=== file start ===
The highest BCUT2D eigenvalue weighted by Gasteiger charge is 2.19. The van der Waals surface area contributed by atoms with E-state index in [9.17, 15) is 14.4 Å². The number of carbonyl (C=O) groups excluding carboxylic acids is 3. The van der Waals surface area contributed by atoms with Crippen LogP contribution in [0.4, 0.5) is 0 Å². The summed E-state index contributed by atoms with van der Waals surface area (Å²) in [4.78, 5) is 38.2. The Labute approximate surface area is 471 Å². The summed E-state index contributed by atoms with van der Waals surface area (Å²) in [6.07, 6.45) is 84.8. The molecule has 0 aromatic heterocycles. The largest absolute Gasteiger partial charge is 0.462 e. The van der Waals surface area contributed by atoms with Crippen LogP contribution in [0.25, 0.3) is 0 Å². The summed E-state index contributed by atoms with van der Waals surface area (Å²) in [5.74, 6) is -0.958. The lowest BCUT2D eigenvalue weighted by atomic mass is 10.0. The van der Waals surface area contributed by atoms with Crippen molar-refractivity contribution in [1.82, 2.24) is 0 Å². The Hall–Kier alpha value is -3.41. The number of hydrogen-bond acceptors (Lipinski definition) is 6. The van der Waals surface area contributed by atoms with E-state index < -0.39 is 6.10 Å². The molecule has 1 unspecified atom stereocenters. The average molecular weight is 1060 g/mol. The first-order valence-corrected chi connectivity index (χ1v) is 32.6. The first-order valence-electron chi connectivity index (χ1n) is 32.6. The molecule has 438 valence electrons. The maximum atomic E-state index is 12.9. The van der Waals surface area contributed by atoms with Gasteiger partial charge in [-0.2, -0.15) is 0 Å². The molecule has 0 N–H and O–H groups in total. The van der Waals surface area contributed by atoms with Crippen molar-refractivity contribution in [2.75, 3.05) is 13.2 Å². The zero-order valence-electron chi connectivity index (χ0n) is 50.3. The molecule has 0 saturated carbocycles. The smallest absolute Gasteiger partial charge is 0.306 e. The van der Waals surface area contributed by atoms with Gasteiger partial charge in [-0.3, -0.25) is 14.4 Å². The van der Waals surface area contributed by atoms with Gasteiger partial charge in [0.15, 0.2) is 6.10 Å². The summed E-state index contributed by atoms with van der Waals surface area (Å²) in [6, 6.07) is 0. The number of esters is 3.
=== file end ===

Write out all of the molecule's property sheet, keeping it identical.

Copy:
The highest BCUT2D eigenvalue weighted by Gasteiger charge is 2.19. The van der Waals surface area contributed by atoms with E-state index in [9.17, 15) is 14.4 Å². The number of carbonyl (C=O) groups excluding carboxylic acids is 3. The van der Waals surface area contributed by atoms with Crippen LogP contribution in [0.4, 0.5) is 0 Å². The summed E-state index contributed by atoms with van der Waals surface area (Å²) in [4.78, 5) is 38.2. The Labute approximate surface area is 471 Å². The summed E-state index contributed by atoms with van der Waals surface area (Å²) in [6.07, 6.45) is 84.8. The molecule has 0 aromatic heterocycles. The largest absolute Gasteiger partial charge is 0.462 e. The van der Waals surface area contributed by atoms with Crippen LogP contribution in [0.25, 0.3) is 0 Å². The summed E-state index contributed by atoms with van der Waals surface area (Å²) in [5.74, 6) is -0.958. The lowest BCUT2D eigenvalue weighted by atomic mass is 10.0. The van der Waals surface area contributed by atoms with Crippen molar-refractivity contribution in [1.82, 2.24) is 0 Å². The Hall–Kier alpha value is -3.41. The number of hydrogen-bond acceptors (Lipinski definition) is 6. The van der Waals surface area contributed by atoms with E-state index < -0.39 is 6.10 Å². The molecule has 1 unspecified atom stereocenters. The average molecular weight is 1060 g/mol. The first-order valence-corrected chi connectivity index (χ1v) is 32.6. The first-order valence-electron chi connectivity index (χ1n) is 32.6. The molecule has 438 valence electrons. The maximum atomic E-state index is 12.9. The van der Waals surface area contributed by atoms with Gasteiger partial charge in [-0.2, -0.15) is 0 Å². The molecule has 0 N–H and O–H groups in total. The van der Waals surface area contributed by atoms with Crippen molar-refractivity contribution in [2.75, 3.05) is 13.2 Å². The zero-order valence-electron chi connectivity index (χ0n) is 50.3. The molecule has 0 saturated carbocycles. The smallest absolute Gasteiger partial charge is 0.306 e. The van der Waals surface area contributed by atoms with Gasteiger partial charge in [-0.3, -0.25) is 14.4 Å². The van der Waals surface area contributed by atoms with Gasteiger partial charge in [0.15, 0.2) is 6.10 Å². The summed E-state index contributed by atoms with van der Waals surface area (Å²) in [6, 6.07) is 0. The number of esters is 3.